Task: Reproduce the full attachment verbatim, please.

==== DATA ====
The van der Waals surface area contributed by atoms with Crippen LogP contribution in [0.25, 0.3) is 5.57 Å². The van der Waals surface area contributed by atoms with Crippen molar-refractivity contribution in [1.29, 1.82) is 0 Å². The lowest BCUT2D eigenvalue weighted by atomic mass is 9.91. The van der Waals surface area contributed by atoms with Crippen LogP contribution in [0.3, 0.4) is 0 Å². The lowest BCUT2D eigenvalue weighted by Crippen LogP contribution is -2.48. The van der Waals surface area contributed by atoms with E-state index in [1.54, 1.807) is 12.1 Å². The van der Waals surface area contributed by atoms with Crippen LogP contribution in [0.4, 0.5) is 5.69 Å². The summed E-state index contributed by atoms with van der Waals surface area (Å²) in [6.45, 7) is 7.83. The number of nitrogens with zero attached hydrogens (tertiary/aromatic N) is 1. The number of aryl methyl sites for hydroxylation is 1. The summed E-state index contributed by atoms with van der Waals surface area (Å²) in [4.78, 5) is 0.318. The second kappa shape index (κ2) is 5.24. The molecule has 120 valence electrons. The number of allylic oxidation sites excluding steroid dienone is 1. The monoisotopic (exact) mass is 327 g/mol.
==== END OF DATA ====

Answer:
The van der Waals surface area contributed by atoms with Crippen LogP contribution in [0.25, 0.3) is 5.57 Å². The van der Waals surface area contributed by atoms with Crippen molar-refractivity contribution in [1.29, 1.82) is 0 Å². The lowest BCUT2D eigenvalue weighted by atomic mass is 9.91. The van der Waals surface area contributed by atoms with Crippen LogP contribution in [0.3, 0.4) is 0 Å². The lowest BCUT2D eigenvalue weighted by Crippen LogP contribution is -2.48. The van der Waals surface area contributed by atoms with E-state index in [1.54, 1.807) is 12.1 Å². The van der Waals surface area contributed by atoms with Crippen LogP contribution in [0.4, 0.5) is 5.69 Å². The summed E-state index contributed by atoms with van der Waals surface area (Å²) in [6.45, 7) is 7.83. The number of nitrogens with zero attached hydrogens (tertiary/aromatic N) is 1. The number of aryl methyl sites for hydroxylation is 1. The summed E-state index contributed by atoms with van der Waals surface area (Å²) in [4.78, 5) is 0.318. The second kappa shape index (κ2) is 5.24. The molecule has 120 valence electrons. The number of allylic oxidation sites excluding steroid dienone is 1. The monoisotopic (exact) mass is 327 g/mol.